Saturday, January 26, 2008

Review of School for Scumbags

Funny isn’t easy. Just watch television. Rooms full of writers slave away to come up with jokes for sitcoms and late night talk show hosts, and most of them fail spectacularly. It’s not that all of the people who write for those shows are hopeless (although many of them are), it’s just that being funny consistently is nigh impossible, even for very funny people.

Danny King’s School for Scumbags (Serpent's Tail, 2008) is funny. It’s not roll around on the floor holding your sides funny, but it does manage to conjure up laugh-out-loud moments, and even when it falls short, it’s still entertaining. Scumbags follows 15-year old degenerate Wayne Banstead as he get kicked out of yet another school and ends up in the Gafin School For Boys in London. The school, whose motto is “Help Yourselves Boys” is unorthodox in its methods. The boys spend a lot of time learning about crime, and none of their instructors seems to care if they smoke dope or drink. In fact, the only thing that can get a student in real trouble is snitching. Needless to say Wayne, who has trouble understanding the concept of private property, fits right in. Soon it becomes clear that, despite the statements made to students’ parents, no one at the Gafin School is interested in reforming the students, in fact, quite the opposite. The staff want the boys to help pull off a giant heist.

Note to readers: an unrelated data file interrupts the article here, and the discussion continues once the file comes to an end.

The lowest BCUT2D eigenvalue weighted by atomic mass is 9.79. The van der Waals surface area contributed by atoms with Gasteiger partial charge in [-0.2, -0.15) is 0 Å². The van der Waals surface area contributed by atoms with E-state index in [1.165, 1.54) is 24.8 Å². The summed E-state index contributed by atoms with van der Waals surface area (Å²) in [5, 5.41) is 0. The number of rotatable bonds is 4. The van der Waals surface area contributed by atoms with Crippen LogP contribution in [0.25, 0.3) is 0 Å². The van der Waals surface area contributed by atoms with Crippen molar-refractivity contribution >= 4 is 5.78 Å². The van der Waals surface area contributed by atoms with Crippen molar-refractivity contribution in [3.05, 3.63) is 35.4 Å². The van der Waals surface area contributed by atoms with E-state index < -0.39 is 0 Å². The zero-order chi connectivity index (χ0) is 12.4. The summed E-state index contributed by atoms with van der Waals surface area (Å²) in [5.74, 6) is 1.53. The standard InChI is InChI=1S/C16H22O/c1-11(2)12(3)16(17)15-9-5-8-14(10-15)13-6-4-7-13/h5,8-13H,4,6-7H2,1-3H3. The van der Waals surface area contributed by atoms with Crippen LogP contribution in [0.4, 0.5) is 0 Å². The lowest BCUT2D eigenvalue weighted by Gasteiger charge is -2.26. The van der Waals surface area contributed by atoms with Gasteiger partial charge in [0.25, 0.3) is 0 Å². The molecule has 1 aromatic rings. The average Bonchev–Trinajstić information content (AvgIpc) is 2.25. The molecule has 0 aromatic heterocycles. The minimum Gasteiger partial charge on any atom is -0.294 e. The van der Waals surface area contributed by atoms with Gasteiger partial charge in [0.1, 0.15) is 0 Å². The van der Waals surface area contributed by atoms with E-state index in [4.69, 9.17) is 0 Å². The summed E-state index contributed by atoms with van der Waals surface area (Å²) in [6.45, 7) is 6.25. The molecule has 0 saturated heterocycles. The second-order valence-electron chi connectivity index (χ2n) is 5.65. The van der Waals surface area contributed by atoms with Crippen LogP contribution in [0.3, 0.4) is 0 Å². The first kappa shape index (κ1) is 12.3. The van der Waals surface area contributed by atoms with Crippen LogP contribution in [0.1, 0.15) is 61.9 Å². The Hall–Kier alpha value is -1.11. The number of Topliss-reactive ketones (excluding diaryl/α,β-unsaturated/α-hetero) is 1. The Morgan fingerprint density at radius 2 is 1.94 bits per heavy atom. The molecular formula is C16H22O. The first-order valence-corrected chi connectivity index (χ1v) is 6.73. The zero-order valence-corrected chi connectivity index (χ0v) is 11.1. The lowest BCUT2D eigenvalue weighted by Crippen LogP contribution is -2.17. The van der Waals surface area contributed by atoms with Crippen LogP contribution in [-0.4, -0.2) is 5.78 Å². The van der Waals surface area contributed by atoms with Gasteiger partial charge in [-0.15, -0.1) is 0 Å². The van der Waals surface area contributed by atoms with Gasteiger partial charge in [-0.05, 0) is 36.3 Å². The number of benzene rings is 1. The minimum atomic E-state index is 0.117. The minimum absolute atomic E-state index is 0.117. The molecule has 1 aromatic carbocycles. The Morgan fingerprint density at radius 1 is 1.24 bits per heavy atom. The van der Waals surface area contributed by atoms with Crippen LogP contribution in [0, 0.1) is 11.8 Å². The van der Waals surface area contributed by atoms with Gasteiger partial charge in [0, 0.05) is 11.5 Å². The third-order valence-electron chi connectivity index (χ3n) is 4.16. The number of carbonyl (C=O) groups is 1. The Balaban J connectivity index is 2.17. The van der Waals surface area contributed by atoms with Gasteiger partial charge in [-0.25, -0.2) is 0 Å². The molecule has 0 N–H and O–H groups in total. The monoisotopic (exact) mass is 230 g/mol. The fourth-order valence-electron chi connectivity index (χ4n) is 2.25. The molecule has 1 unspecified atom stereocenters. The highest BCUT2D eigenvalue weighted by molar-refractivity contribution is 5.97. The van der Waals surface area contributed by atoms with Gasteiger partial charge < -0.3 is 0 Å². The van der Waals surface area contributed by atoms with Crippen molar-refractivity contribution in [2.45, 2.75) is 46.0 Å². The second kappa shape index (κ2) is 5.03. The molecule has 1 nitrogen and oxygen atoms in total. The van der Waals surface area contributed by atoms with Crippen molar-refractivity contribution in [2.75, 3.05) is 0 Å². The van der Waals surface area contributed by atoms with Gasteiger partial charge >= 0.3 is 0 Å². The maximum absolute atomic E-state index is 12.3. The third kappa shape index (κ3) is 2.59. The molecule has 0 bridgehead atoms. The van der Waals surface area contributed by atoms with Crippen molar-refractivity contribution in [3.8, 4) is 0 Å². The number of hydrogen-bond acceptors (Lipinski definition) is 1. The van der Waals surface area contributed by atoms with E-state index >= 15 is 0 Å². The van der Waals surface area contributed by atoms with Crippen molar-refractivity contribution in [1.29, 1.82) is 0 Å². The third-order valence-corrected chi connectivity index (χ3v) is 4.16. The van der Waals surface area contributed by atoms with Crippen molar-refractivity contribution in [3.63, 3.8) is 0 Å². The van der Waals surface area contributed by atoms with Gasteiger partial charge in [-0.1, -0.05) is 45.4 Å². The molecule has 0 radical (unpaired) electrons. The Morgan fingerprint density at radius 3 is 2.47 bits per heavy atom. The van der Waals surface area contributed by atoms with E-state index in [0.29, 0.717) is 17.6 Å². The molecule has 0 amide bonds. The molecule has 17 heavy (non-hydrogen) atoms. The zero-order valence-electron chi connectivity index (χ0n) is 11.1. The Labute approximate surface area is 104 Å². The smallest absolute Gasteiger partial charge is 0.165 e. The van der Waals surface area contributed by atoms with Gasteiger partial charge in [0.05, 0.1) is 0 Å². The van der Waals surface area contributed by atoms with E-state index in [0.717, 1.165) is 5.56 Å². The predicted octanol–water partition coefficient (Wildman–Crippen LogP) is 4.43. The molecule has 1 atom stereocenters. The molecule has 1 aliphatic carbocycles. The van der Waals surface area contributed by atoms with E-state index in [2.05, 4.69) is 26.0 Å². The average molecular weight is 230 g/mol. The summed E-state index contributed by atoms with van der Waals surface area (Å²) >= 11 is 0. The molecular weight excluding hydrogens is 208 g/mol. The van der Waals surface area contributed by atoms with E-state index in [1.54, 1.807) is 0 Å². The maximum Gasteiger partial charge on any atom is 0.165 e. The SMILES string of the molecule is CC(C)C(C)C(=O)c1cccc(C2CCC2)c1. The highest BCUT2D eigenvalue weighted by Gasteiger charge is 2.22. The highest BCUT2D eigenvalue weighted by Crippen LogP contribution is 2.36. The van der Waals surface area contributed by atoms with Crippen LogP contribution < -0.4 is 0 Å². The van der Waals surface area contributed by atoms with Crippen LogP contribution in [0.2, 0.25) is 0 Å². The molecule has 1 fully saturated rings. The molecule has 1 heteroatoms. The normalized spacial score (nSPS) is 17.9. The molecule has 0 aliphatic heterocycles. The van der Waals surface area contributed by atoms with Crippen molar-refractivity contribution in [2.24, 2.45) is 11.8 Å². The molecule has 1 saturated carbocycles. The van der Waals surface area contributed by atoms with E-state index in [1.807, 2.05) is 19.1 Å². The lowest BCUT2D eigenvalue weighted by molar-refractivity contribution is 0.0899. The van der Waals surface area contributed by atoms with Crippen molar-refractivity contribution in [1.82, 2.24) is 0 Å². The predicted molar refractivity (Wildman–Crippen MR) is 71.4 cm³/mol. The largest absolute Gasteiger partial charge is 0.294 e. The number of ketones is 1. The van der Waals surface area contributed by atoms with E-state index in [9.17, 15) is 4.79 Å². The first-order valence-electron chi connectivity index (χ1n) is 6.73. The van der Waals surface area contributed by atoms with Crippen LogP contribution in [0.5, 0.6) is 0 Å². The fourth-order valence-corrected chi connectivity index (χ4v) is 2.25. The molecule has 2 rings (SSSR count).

The plot is far-fetched, but fun, and King manages to make Wayne, a character who could easily end up on a reader’s bad side, just decent enough to keep him from becoming unlikable. The pacing is brisk, with the exception of a couple of chapters about a soccer game, which tend to drag. It turns out the only thing less exciting than watching soccer is reading about it, even if it is a rigged match. That one stumble aside, the scheming and plotting of the school boys and their teachers is enjoyable, and the climactic heist is appropriately grand. King manages to make funny look easy.

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